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    Scary_Stories_to_Tell_in_the_Dark

    In 1981, a book would hit shelves across elementary school libraries that would influence an entire generation. It was just the first in a trilogy that would introduce the macabre to the playground, and plant seeds that would end up cultivating many nightmares. The title needs no introduction; I’m referring to Scary Stories To Tell In The Dark. An anthology of collected folklore retold for a younger audience by Alvin Schwartz. The stories were especially memorable because of the artwork by artist Stephen Gammell.

    This unique combination of image and text left an indelible mark on our young minds. We all raced to the library whenever we could, just for a chance to feel that proverbial chill down our spine. Each volume was significantly different form the other, but still enraptured us at a young age. The debut entry is certainly no exception to that. A good amount of the material Schwartz drew from could be found in old urban legends, children’s rhymes, (IE: The Hearse Song, Old Woman All Skin And Bone, and The Slithery Dee) and some well known ghost stories that had been passed down through the generations.

    To refer to these stories as scary, is slightly misleading. They’re nothing close to some of the horror fiction you might have discovered at a later age. Although not entirely visceral or graphic, there’s terror here, and bit of tongue in cheek humor that could easily be found in the first installment. Considering the main demographic for these books were children, they had to be careful at how far they could take things. Considering their limitations and intention, I’d say Schwartz struck gold with his first prospect. After all, the book was banned in some places, and nothing sells like controversy.

    The best part of the book, and certainly the most enjoyable aspect about it, was the group dynamic. This is the perfect companion piece for a slumber party or isolated campfire. A good amount of the stories ended in a ‘screaming’ jump scare. Whoever was reading the story would pause for a moment at the stories end, and then let out an “Ahhhhhhh!” If anybody listening was a little too wrapped up in the story, they would jump with fright, or at least find themselves shake a bit.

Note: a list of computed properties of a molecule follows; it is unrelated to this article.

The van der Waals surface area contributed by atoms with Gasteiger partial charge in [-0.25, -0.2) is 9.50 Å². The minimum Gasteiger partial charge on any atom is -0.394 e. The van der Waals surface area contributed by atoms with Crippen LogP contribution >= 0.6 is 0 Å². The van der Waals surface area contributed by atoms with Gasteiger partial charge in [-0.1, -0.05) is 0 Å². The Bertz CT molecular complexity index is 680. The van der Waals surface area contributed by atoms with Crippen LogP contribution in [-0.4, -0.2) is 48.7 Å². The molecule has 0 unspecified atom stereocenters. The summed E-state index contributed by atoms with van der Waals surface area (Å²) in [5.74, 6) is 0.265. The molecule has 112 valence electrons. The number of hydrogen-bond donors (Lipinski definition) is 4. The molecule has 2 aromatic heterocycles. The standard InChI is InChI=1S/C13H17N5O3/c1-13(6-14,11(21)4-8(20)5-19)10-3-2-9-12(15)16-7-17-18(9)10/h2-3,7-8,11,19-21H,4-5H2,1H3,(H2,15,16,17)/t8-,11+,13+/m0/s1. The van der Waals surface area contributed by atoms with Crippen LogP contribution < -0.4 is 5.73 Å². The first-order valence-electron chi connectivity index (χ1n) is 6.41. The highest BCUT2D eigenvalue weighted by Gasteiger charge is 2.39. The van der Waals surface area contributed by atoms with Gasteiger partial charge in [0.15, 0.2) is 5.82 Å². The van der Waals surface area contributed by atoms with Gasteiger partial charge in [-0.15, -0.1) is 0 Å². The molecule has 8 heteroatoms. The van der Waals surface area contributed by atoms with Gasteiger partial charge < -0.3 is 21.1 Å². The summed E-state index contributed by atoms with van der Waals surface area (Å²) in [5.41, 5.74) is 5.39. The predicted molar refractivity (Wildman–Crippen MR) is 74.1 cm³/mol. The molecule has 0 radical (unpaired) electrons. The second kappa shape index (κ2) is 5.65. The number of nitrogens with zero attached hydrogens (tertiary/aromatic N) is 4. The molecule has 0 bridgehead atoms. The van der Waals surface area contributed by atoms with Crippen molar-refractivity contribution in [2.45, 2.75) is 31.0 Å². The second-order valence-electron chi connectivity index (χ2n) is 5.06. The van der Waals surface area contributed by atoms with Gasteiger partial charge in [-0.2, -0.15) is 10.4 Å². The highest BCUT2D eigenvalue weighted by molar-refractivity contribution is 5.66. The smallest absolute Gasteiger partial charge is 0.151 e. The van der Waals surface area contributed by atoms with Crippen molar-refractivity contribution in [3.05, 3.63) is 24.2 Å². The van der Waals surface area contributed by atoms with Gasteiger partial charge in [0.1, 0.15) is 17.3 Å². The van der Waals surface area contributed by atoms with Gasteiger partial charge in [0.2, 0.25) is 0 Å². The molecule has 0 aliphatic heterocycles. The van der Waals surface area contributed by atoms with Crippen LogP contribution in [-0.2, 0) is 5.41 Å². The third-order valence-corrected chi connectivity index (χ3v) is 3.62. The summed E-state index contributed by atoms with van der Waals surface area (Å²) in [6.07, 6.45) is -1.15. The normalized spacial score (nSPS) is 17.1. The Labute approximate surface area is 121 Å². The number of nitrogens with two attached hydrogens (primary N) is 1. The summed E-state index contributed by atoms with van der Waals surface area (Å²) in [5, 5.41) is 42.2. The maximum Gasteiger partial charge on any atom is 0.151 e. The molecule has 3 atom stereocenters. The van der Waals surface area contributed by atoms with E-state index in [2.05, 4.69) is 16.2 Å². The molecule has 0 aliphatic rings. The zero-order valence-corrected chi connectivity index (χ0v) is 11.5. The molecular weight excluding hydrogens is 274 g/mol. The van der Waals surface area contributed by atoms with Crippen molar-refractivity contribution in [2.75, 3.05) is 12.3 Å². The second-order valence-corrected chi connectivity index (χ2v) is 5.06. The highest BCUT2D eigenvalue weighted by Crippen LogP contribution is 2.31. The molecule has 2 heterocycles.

stories-to-tell

    Aside from a few tales that would end in a primal scream, they also encompassed other themes, and as one of the chapters suggested: other dangers. There were tales of haunted houses, a hook, high beams, and a window washer who had troubles enunciating. No matter what stories you loved, or re-read several times, it’s impossible to ignore all the different emotions they would ignite within you. They were funny when they had to be, and just scary enough that you might reconsider the existence of the boogeyman. Not once did anything feel generic, contrived, or lazy. The first installment was the prefect introduction into a new world of ghoulies, ghosties, and eight-legged beasties. (The leg count might be off a bit)

    Miraculously, this first entry holds up rather well. Even as an adult, I find revisiting it not just nostalgic, but wildly entertaining. The stories still have a charm about them, and Gammell’s artwork still creates a visual atmosphere not soon forgotten. To this day, we still find ourselves drawn to the image of skull smoking a pipe, sporting a sadistic grin. More importantly, this was only the start of a series that transcends any and all age groups.

    Jerome Reuter
    Jerome is an experimental filmmaker and horror journalist. In addition to writing for That's Not Current, he has also written articles for Scream: The Horror Magazine, SQ Magazine, Cinema Knife Fight, and The Midnight Grind. He resides in Boston, Massachusetts with his girlfriend, and is never far away from a bottle of Scotch.

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